The situation abruptly changed after Hegel (1770-1831). Atheists became anti-theists as they were now actively “against” God, seeking to wage war on God and on those who believed in Him. Thus the pure atheism of nonbelief gave way to a crusade of anti-theism. No longer did they simply not believe in God. They now hated God and wished to destroy all faith, love and obedience directed to Him.

    Hegel and those who followed him, such as Feuerbach, Neitszche, Marx, etc., believed that God had to be pushed aside in order for man to be free to be his own god. The only way for man to ascend the throne of divinity was for God to step down. It was not simply that God did not exist; God must not and ought not exist.1

    Thus modern atheists deny God’s existence because they actually hate God. They hate Him because this God demands they serve Him and fulfill the destiny He has decreed for them. This God gives man a revealed law which dictates what is right and wrong. God thus robs man of the freedom of being and choosing whatever he wants. God is viewed as the enemy that must be destroyed in order for man to reach his full potential. Instead of God being the measure of all things, man must be the measure of all things.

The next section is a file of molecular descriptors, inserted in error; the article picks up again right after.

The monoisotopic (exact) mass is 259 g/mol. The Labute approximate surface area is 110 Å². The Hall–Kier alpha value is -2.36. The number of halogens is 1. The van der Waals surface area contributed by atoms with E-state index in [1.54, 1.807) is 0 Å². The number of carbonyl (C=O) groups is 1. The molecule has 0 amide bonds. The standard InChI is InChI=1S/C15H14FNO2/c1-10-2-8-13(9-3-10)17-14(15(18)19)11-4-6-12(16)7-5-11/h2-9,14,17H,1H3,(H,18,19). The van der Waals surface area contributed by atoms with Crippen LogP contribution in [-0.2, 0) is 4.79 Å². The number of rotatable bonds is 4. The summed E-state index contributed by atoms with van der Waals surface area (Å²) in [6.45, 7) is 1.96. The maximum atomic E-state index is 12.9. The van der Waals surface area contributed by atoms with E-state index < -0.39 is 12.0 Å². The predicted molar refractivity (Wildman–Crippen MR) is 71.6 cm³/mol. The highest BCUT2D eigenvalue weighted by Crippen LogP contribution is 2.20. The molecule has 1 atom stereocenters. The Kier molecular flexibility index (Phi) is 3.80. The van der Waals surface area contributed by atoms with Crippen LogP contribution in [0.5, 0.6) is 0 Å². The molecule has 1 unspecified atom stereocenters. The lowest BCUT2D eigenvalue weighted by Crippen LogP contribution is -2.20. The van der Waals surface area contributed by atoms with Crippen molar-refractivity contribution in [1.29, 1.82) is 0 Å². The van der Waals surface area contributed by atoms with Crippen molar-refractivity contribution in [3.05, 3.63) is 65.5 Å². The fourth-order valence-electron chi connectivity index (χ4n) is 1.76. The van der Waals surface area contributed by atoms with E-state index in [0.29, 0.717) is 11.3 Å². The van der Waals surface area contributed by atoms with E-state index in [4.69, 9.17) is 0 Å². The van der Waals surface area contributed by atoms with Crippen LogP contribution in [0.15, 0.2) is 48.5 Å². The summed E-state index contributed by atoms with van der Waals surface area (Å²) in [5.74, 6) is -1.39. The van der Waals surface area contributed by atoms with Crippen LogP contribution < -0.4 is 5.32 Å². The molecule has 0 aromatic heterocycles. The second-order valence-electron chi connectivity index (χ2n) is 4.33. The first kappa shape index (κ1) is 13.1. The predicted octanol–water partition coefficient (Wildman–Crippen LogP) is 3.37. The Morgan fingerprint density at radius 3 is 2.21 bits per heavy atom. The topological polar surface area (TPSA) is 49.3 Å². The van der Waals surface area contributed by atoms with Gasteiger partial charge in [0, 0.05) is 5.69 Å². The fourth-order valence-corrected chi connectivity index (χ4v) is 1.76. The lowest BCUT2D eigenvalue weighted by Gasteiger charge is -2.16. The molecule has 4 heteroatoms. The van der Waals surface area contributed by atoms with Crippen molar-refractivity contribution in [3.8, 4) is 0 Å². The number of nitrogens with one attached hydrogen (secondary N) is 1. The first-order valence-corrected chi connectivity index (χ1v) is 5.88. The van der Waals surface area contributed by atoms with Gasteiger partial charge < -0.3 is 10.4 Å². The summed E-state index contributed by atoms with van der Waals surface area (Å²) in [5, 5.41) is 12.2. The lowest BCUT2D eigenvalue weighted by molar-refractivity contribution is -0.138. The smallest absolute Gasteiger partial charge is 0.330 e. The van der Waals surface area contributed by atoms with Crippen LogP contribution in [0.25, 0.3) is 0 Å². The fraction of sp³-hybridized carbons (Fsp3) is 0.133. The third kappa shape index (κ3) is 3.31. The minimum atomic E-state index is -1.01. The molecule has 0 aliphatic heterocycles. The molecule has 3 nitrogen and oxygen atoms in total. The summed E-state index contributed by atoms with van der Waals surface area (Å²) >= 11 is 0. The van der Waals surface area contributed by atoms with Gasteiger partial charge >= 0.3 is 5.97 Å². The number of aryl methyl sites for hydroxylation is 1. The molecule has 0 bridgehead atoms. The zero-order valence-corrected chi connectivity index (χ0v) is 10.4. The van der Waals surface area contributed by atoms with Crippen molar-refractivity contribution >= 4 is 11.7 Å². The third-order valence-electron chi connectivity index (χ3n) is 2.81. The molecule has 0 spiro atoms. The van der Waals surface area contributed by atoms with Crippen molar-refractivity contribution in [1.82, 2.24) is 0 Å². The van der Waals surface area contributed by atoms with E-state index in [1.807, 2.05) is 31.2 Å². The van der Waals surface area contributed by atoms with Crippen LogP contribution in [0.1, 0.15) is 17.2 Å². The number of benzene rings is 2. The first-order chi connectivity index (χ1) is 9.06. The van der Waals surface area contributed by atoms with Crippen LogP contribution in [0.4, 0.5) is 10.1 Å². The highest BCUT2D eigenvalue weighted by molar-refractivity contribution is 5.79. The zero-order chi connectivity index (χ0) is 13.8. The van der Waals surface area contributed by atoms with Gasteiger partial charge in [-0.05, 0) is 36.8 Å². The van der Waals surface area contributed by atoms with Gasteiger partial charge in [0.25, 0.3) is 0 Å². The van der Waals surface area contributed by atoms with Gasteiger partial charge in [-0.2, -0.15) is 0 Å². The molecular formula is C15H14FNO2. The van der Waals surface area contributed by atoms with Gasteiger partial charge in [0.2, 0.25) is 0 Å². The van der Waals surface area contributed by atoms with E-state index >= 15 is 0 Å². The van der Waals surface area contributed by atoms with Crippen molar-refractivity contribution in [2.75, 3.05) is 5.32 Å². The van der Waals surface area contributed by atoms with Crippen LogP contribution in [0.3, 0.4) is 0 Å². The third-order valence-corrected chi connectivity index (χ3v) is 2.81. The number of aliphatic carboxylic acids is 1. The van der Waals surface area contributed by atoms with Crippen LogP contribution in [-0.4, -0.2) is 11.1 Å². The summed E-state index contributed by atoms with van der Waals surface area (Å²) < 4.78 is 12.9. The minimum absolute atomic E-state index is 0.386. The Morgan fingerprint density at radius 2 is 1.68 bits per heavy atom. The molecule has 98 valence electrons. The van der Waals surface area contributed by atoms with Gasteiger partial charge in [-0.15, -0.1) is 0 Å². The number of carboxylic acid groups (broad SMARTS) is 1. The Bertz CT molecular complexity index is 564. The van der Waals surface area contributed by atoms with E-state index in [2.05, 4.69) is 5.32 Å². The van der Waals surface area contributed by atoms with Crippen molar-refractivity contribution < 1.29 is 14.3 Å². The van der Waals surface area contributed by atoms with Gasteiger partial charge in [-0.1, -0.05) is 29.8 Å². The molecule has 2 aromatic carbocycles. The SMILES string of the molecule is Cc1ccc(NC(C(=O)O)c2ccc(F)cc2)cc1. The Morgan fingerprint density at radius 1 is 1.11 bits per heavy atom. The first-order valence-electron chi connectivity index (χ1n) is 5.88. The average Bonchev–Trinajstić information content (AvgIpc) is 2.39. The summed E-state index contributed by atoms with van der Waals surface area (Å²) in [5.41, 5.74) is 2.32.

The only way atheists can strike a blow directly against God is to deny His existence.”


    • Philip Bell responds:

      “You say Chris Hitchens “didn’t hate god any more than he hated any other character he considered to be fictional”. With respect, this opinion fails to fit the facts. Consider the following:

      “He was a virtuoso hater and his hatreds were redeemed, when they had to be, by the sheer relish with which they were expressed,” wrote Michael Ignatieff upon his death.


      Certainly, those whom society labels Christians (i.e. who took their stand as believers in God) were often the victims of his “hate speech” and the above article gives clear examples that few would be prepared to defend. In keeping with this, we note that hatred towards God has always manifested itself most especially in hatred for Christians, as Christ Himself warned—John 15:18–20 and 23–25.”


      • “What’s the difference between the label antitheist and misotheist?” I’m glad you recognise you are choosing to label people Monica. You have been using the term misotheist as “hating god”. Think about what Hitchens actually said when he referred to antitheism: “I hold that the influence of churches, and the effect of religious belief, is positively harmful.” Hating god and saying religious belief is harmful is not the same thing. Try quoting people correctly rather than using the cut and paste to quote second hand smears.


      • Okay,
        here’s my take on this long-drawn out discussion.